May 15, 2021  
2020-2021 Catalog 
    
2020-2021 Catalog

Courses Offered


 Graduate holding diploma

 A grade of "C" or better is required in all prerequisite courses and in all courses specified by course numbers in the summary of required hours.

Note:  Any program directed or technical electives, all Allied Health programs, Associate of Science in Teaching (AST), and Technical Certificates requires "C" or better in all course work.

 

Non Destructive Testing

  
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    NE 228 - Fundamentals of Metallurgy

    (3)
    This course provides an overview of metallurgy and its application in applicable industries.  Topics covered include metallographic sample preparation, hardness and tensile testing, fundamentals of physical metallurgy, heat treating and modes of corrosion;  class 2 hours, lab 3 hours. [F]


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Maintenance Technology

  
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    ENST 1350 - Industrial Safety

    (3)


    This course focuses on industrial safety, including personal safety and equipment, hazard recognition, safeguards and rules and regulations according to the Occupational Safety and Health Act (OSHA). A systematic review of application and fundamental requirements of industrial safety and housekeeping practices as they relate to manufacturing and service industries.  Other topics include tools, equipment, and procedures; and first aid and cardiopulmonary resuscitation, and risk management procedures. Total Contact Hours: 3. [F.S] Note(s): There are NO LEVEL OF PREPAREDNESS REQUIREMENTS IN ANY SUBJECT for this course.

     

     

     

     


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    ENST 1372 - 3-D Additive Manufacturing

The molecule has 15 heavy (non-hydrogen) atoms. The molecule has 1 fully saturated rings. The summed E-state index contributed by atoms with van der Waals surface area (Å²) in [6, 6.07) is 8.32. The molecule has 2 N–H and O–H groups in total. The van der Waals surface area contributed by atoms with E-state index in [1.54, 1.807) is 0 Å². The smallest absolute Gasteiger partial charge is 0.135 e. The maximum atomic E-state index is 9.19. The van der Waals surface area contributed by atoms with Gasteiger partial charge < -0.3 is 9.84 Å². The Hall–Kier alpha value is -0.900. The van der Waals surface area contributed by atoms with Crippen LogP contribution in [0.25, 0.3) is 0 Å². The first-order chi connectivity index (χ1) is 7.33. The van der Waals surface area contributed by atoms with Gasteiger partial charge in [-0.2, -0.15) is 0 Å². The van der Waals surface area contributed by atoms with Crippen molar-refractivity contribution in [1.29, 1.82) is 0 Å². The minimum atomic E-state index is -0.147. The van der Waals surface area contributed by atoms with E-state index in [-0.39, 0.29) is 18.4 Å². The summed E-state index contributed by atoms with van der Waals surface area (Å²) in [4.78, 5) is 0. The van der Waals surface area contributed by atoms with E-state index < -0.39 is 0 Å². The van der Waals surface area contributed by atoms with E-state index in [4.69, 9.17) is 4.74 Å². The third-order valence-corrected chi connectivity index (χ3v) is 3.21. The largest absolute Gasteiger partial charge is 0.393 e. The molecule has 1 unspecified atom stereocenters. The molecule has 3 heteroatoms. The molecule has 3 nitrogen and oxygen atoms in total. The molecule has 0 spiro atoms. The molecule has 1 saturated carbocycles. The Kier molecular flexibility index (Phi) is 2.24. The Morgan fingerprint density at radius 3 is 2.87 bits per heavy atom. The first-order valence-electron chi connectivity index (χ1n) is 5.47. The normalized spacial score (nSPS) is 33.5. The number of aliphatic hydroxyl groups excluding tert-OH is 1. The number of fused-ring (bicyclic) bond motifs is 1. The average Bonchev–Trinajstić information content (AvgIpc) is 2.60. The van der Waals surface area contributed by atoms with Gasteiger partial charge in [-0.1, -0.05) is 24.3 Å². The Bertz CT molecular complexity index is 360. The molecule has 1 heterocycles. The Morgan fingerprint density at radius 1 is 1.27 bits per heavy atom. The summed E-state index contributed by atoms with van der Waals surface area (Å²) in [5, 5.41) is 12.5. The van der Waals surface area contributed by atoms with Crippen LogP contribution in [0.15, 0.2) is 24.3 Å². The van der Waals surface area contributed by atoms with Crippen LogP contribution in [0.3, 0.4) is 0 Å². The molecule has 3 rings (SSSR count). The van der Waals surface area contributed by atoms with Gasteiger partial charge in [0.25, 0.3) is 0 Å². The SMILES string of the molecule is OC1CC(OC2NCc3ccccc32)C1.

(3)
    A state of the art course in rapid technologies and additive manufacturing methods. Fundamental concepts of additive manufacturing, including the main principles behind AM and the safety precautions to take during the process, are covered. Introduces the basic steps in additive manufacturing and discusses the variety of methods and materials that are used to create AM products. Total Contact Hours: 5. [F, Su] Note(s): Student must be AT COLLEGE LEVEL IN ALL AREAS to take this course.


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    ENST 2341 - CNC Programming 1

    (3)
    Principles of numerical control systems; class 2 hours, lab 3 hours. DNC links, CAM software, NC programming languages, 3-axis contouring, sculptured surfaces, interfacing CAD systems with NC systems.      Prereq(s): MN 207 [S]


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    ENST 2390 - Capstone

    (3)
    This course provides a platform for students to apply required skills and knowledge to complete a multi-faceted project relative to the field of study. Class 2; Lab 3. Contact hrs: 5. [S] Note(s): Student must be AT COLLEGE LEVEL IN ALL AREAS to take this course.


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    MECH 1320 - Mechanical Components and Electrical Drives

    (3)


    A study of the basic mechanical components and electrical drives in a mechatronics system. Topics include basic functions and physical properties of mechanical components and electrical AC and DC Drives. Also covers the various service procedures, tools, instruments, and equipment necessary to diagnose and troubleshoot typical industrial equipment. Emphasis is placed on electromechanical and fluid power equipment troubleshooting.  class 2 hours, lab 3 hours. Conctact hours 5. Prereq(s): DSPM 0850 [F,S] Note(s): There are NO LEVEL OF PREPAREDNESS REQUIREMENTS in any subject for this course.


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    MECH 1330 - Electro-Pneumatic and Hydraulic Control Circuits

    (3)